Tuesday, September 11, 2012

Tips for Collaborative Meetings

It’s that time of year again! (You know, back to school faculty meeting time!)

As someone who loves Edcamp, I hate (really, really hate) top-down, didactic meetings. In many ways, it’s a waste of time. If you're just going to tell me what to do (without my input), save us both a lot of grief and write me an explicit memo or email.

With that being said, I love (really, really love) collaborative meetings where everyone’s ideas are honored and shared. However, running a collaborative meeting can be risky (whether your audience is adults or kids).

If you’re in the process of planning a faculty meeting, consider the following tips (taken from a recent meeting I observed in a fantastic school in New Haven, CT) to make your meeting more collaborative.
  1. Give people an agenda with specific times and goals relative to each component of the meeting. Setting these expectations helps people to understand how and when they can best contribute. It helps people understand why they are there and values their time.
  2. Put the school/department/classroom mission on the top of the paper. Use it as a tool to steer conversation in positive directions when it gets off track.
  3. Have people self select specific roles to make the meeting run more smoothly. For example, have people volunteer to be timekeepers, note takers, or prodders. (Prodder is my favorite role. That person should ask provocative questions or keep conversation moving forward when it’s stuck.)
  4. Design the space and the size of the meeting to allow for extended dialogue.  Groups shouldn’t be too large and the furniture should allow for people to have eye contact with comfort.
  5. Use language that honors and values people throughout the meeting. Shut down dialogue that is disrespectful to students or colleagues. Consider the following statements I overheard in my meeting at New Haven:
“I’ve been documenting what I’ve done well.”

“Nobody is ever done growing.”

“The point of this meeting is not to start over. It’s to build on what’s already been done.”

Good luck, and I hope your school year gets off to a good start!


  1. Thanks for the tip, but one little detail I might change is that I would call it tips for cooperative meetings as opposed to collaborative meetings. Simply because of the definition I found last week. I only wish I remember where I saw it.

    Collaborative - each individual provides a unique aspect to the group and if they were removed or changed the entire group would be fundamentally changed.
    Cooperative - each person fills a role and the individual filling the role doesn't really matter.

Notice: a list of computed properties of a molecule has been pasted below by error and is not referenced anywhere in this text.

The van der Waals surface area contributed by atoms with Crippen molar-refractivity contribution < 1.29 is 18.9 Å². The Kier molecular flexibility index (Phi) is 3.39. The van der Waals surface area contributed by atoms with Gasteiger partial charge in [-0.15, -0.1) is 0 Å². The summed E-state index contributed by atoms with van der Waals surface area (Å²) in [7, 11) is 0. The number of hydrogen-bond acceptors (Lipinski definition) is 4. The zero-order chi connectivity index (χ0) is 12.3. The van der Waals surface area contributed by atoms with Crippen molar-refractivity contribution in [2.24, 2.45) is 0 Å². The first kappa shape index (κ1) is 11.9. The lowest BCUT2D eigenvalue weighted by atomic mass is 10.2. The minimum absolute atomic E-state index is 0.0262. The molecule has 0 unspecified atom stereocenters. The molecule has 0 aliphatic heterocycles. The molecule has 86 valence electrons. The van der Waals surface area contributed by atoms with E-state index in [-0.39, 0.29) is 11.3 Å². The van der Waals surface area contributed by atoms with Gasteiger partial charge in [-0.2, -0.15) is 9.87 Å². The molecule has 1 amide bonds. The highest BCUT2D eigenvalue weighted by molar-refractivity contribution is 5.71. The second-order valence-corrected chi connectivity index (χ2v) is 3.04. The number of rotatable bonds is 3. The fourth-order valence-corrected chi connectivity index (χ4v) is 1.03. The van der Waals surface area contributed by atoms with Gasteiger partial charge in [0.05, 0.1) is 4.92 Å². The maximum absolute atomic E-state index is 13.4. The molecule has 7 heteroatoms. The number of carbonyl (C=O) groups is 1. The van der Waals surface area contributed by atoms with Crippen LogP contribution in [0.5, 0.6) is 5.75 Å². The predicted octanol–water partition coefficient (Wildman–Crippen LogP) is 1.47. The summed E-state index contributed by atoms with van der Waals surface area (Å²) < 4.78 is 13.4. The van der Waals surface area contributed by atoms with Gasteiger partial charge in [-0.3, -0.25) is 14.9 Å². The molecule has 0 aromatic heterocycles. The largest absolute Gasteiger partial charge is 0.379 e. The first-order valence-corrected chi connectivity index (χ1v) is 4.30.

2. Hi Brendan. Thank you so much for the helpful clarification. I appreciate your thoughts. Your comment has now prompted another question for me: Should we be having cooperative meetings at all? If we don't need everyone there, then can it be done virtually or asynchronously? There's always another wrinkle! Thanks for pushing my learning.

  3. Tip #3 is smart work. I agree, I really, really resent task assignment driven meetings, the effect is quite diminishing. Additionally, the concept of self-selection of roles is also remarkable for the classroom learning culture (w/slight adaptions for the audience). My work is in a high school and during learning walks often when I ask a student about their learning the student is able to regurgitate rote teacher talk. Tip #3 stretched my thinking to this effect. Perhaps at the beginning of an academic school year, a teacher might introduce students to roles with descriptions and actions such as problem solver, critical thinker, clarifier, questioner, innovator, and so on. Upon any given planned curriculum, the teacher would introduce the learning targets and move through the logical sequence of instruction and just as the instruction is transitioning into the processing sequence allow students to grapple with their learning within their self-selected roles for the day and the teacher talks less and gives push back to deepen student learning, increase meaning, and prune content for transfer or production/performance... just my thoughts. I need to prune my thoughts a bit more. Thanks for the stretch.

  4. Jai, I love the student-centered spin that you put on the roles. I'm going to try that!



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